If everything goes to plan and Bell Helicopter delivers its first 525 Relentless in 2016 to an as-yet unannounced customer, it will mark the end of the first chapter in the battle for market supremacy in the emerging segment for super-medium rotorcraft. Rivals AgustaWestland and Airbus Helicopters have already attained certification of their offerings in the weight class with the AW189 and EC175, respectively, so to some extent Bell is playing catch-up. Of course the company argues that the 525 will be worth waiting for – offering a higher maximum take-off weight (MTOW), better performance and reliability and, with a cockpit kitted out with the latest avionics and fly-by-wire controls, massively enhanced safety.
Of course, at this point in the development – with first flight still several months away – those performance characteristics are still at the theoretical stage, but Bell remains confident. It has already raised the maximum speed and range on one previous occasion and still remains coy on the MTOW figure, merely saying it will be “north of 19,300lb” – or 8.75t – suggesting a further bump at certification.
But to fully appreciate what Bell is trying to achieve, it is worth considering the drivers behind the evolution of the new segment. All three rotorcraft manufacturers are pitching their super-mediums primarily at operators working in the offshore oil and gas transportation industry, with search and rescue the second target market. Growth in oil and gas has been characterised by the movement of exploration facilities further offshore, requiring more capable rotorcraft to service them. That has given a boost to sales of heavy rotorcraft – essentially the EC225 and Sikorsky S-92 – but has also led to a requirement for something larger and more capable than a typical intermediate helicopter such as the 12-passenger, 6.8t AW139.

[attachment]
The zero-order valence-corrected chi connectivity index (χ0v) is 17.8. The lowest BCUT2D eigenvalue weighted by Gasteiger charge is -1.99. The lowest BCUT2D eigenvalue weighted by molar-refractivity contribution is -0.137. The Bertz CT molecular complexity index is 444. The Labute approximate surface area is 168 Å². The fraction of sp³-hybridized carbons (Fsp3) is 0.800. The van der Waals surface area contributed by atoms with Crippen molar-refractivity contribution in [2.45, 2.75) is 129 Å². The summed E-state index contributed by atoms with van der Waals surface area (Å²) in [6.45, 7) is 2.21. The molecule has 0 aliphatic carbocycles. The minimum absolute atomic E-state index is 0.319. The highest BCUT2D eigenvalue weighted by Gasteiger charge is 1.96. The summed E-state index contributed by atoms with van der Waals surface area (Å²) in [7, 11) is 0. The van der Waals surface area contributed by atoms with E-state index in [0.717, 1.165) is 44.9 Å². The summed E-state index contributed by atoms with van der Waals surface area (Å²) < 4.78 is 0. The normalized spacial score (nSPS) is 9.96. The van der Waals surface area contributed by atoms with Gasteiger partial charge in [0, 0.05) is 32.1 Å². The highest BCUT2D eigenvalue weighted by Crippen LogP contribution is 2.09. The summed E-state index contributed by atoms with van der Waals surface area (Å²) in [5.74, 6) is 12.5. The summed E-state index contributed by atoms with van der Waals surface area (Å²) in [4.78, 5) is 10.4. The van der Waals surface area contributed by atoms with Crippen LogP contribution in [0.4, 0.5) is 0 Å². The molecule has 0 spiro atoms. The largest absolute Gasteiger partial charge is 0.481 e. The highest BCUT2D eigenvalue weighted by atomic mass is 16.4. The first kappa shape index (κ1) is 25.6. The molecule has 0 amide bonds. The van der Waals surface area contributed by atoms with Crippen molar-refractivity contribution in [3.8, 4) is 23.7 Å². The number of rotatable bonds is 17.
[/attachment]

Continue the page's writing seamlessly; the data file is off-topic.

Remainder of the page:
That was the message the industry delivered to Bell when it embarked upon the initial studies for the programme in 2009. Its customer advisory panel (CAP) featured operators representing all major segments, says Bell senior vice-president of commercial programmes Matt Hasik. And although the airframer knew from the outset it would be “a medium-twin or medium-plus-type aircraft” regular contact with the CAP over the early months meant it was able to “finalise and crystallise the key value proposition and characteristics of the aircraft”. Hasik goes so far as to suggest that customers “have their fingerprints on the design of this aircraft”.
“One of things that we heard from a number of our oil and gas customers was the landscape of the oil and gas market was changing and potentially changing quite dramatically over the next 10 years,” he says.
“We wanted to ensure that we were designing and developing and flying an aircraft with superior productivity and economics. That’s where the size and capability of the 525 as a super-medium really fits well for us.”
At the time of the 525’s launch at the 2012 Heli-Expo show, AgustaWestland and what was then Eurocopter had already shown their hands with their super-medium helicopters, so Bell had reasonable visibility on where to place the Relentless.